Jean-Etienne Portalis (1746 1807),
Author of the Civil Code
by Jean-Luc Chartier, Officier
The First Empire, established just a few weeks after the enactment of the Civil Code on 30 Ventôse of Year XII (March 21, 1804), claimed the Code as one of its greatest glories. Legend in fact tended to attribute it solely to Napoleon’s genius. In a law dated September 3, 1807, the Civil Code of the French was renamed Napoleon Code, just a few days after the death of one of its authors, Jean-Etienne Portalis.
Napoleon himself admitted in his Mémorial de Sainte Hélène, My true glory is not having won forty battles; Waterloo will erase the memory of my many victories. What nothing will erase, what will live forever, is my Civil Code and the proceedings of the Council of State. His prediction was prophetic. The Civil Code of the French has not only governed the French legal system for the last two hundred years, but it is the foundation today of the laws in a large part of Europe Belgium, Luxembourg, Germany, the Netherlands, Italy, Spain, and Poland as well as in South America Argentina and Bolivia and in the Middle and Far East Egypt, and even Japan.
Jean-Etienne Marie Portalis, who became Napoleon‘s closest advisor during the drafting of the Civil Code, came to the First Consul on the recommendation of Cambacérès, Second Consul and future Arch-Chancellor of the Empire. Convinced from the outset of his mission’s importance, Portalis declared, General, there is no greater monument to a nation than a code of laws. For you who have worked with us, and perhaps more than us, this is not news.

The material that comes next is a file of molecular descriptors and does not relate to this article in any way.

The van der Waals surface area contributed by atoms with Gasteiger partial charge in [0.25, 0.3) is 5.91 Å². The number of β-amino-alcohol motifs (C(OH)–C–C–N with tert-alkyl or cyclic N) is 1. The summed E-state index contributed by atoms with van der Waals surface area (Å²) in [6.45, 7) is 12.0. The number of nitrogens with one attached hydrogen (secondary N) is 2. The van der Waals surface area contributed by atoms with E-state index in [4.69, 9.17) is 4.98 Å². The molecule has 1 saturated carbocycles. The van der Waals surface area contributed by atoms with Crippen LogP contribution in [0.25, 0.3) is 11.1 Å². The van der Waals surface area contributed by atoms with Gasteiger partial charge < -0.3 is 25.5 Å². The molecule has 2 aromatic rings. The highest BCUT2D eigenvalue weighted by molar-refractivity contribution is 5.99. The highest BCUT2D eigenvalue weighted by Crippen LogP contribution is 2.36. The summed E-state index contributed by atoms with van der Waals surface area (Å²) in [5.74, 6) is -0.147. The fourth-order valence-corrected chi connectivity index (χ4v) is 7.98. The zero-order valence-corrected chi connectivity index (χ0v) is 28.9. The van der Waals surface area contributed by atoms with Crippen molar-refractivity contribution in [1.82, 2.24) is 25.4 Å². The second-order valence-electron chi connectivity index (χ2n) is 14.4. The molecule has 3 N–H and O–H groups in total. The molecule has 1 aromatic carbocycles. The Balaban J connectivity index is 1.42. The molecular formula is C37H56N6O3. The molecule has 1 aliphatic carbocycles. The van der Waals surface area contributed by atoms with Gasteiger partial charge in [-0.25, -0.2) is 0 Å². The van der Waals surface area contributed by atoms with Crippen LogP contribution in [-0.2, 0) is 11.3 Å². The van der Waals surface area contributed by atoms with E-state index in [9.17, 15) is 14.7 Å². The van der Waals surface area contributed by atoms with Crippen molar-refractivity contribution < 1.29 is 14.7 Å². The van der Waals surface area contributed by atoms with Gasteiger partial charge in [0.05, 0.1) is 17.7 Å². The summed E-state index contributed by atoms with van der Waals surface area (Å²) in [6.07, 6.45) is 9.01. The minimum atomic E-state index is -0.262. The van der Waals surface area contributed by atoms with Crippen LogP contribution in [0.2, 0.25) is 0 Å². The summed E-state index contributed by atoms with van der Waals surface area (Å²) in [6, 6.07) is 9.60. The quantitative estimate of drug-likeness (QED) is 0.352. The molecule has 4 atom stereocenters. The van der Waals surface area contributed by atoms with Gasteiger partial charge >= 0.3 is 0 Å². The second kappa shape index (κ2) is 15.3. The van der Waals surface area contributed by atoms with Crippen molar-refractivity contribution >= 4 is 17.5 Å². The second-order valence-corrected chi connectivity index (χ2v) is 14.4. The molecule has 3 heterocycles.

It is true that, without the First Consul’s resolve and Portalis’s skill, the Civil Code of the French would probably never have existed. Bonaparte expended as much energy having the texts passed as he did on the battlefield. It is said that, in the middle of the night drafting sessions sometimes lasted until 2:00 a.m. he would roughly shake his exhausted Councilors, Gentlemen, wake up!, he would cry, It is only two o’clock; we must earn the money the people of France are paying us! And he added, speaking of Portalis, Thus assisted, we will accomplish great things.
Born in Provence on April 1, 1746, Jean- Etienne Marie Portalis dedicated his life to law. He became a lawyer in Parliament at the young age of 19 and very quickly acquired a considerable reputation, demonstrating his talent in several high-profile trials, notably against Beaumarchais (the author of Figaro) and Mirabeau (the French Revolution orator), who held it against him the rest of his life.